Most useful textbook and academic posts of the week: January 11, 2019
The new year. A time for resolutions and habit forming. Hopefully this year, writing is a habit you are working to develop. In the words of Lawrence C. Connolly, “Writing is something I do everyday. If I waited for inspiration, I’d never get anything done.” While this may be true, we hope you find inspiration and resources to further your writing in the following collection of posts from around the web.
We start with some non-writing new year’s resolutions and academic trends before exploring the balance of work and research as well as of work and home lives. We continue the collection with online resources to identify and highlight women experts, examine the joy of kids for the teacher-scholar, and address the double-bind theory of scholarly publishing. Finally, we revisit the discussion of problems with textbook costs and free alternatives as well as a new problem of printing delays in academic book publishing.
Whatever this next week has in store, we hope you find time to write every day and to move forward on your projects toward your goals for 2019. Happy Writing!
Translating your thinking into ‘stuff’ can be a good way to revisit your research and your writing. You don’t need a competition to experiment with different ways to imagine your process and/or your analysis and/or your ideas. You could in fact bake, draw, sculpt, knit, film your research any old time – particularly if you are feeling a bit stale.
My New Year’s resolution this year is to spread a little happiness by reviewing an academic book each week. Academic books, even those that are widely read and cited, rarely receive public reviews. Yet public reviews online are the most useful tools to help potential readers decide whether or not to read a book.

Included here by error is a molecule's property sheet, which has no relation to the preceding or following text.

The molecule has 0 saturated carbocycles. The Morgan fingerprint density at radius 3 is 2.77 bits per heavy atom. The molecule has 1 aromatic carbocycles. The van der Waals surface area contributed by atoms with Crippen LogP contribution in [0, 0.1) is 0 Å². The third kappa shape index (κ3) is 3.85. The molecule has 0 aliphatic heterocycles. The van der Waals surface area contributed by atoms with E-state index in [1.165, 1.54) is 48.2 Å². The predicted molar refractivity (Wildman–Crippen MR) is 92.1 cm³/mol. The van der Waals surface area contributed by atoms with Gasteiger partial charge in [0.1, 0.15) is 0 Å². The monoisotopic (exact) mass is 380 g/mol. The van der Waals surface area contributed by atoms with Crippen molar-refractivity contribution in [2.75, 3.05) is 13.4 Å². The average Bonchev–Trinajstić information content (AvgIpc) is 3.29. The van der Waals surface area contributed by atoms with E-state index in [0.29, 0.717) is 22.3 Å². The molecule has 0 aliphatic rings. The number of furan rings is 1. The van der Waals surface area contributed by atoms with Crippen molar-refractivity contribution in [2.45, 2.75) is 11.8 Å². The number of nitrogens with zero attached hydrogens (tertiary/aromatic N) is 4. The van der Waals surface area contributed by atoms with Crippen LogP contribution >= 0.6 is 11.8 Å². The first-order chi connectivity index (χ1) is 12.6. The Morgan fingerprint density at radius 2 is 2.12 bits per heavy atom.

Andrew is a second year Doctorial Researcher at the University of Glasgow. By day Andrew is a Data Analyst for an Insurance Provider and by night is researching peoples bodily and sensorial engagement with Neolithic funerary monuments.
Work is always with you in the digital age. In today’s Academic Minute, Widener University‘s Donna McCloskey explores how to set boundaries between work and home. McCloskey is an associate professor in Widener’s School of Business Administration.
Tackling one aspect of diversity and inclusion, both accessible digital technology and professional habituation to using online resources have spurred a host of projects to represent and promote women’s research and expertise. These projects provide resources that call attention to the problems of bias, and make locating women experts easy. The projects that include searchable databases aim to take the “but I don’t know any women in that field / with that experience / doing that kind of research / who has written about that” excuses out of the equation for conference organizers, editors, journalists, and more. The more ingrained the use of such resources becomes, the more and better progress we’ll make in consulting, quoting, including, inviting, reading, and citing women.
Personal essays about the joys of academic life with kids are hard to come by, but Erin L. Thompson strikes gold when she emphasizes how “kids can help you be a better professor.” Without cheapening the vital role that essays about the struggles of parenting in academe can play for readers, I think it can be just as healthy to reflect on the surprising joys and insights when your life mingles diapers and revisions, or time-outs and faculty meetings. Everyone’s experience differs with regards to children, so I proffer my thoughts as one person’s reality. Here, then, is how the balance of kids and academe has shaped me.
When Gregory Bateson was developing his double-bind theory, he must have been trying to comply with Plan S. When a person is put in a double bind, the instructions are contradictory. It’s not possible to satisfy one set of conditions without violating the other. This will make you crazy, if you aren’t already. The double bind comes into play in scholarly publishing when some groups want publishers to do more and more and others insist that publishers should make do with less. After all, publishers apparently have a 40% profit margin, so stop whining and share the wealth.
When it comes to textbooks, faculty members have a lot of feelings. Many of them negative. But their thoughts on digital coursework and openly licensed materials aren’t any less conflicted. These opinions, found in “Freeing the Textbook: Educational Resources in U.S. Higher Education, 2018,” a survey of more than 4,000 faculty members and department chairs released Wednesday, paint a complex picture of a fast-changing landscape, one in which instructors and students have more options about course materials than ever before, yet the best path forward remains unclear.
When one of the largest independent book and journal printers in the U.S. closed its doors last summer, many university presses braced themselves for printing delays. What they didn’t expect from the closure of Edwards Brothers Malloy was that the disruption would continue into 2019.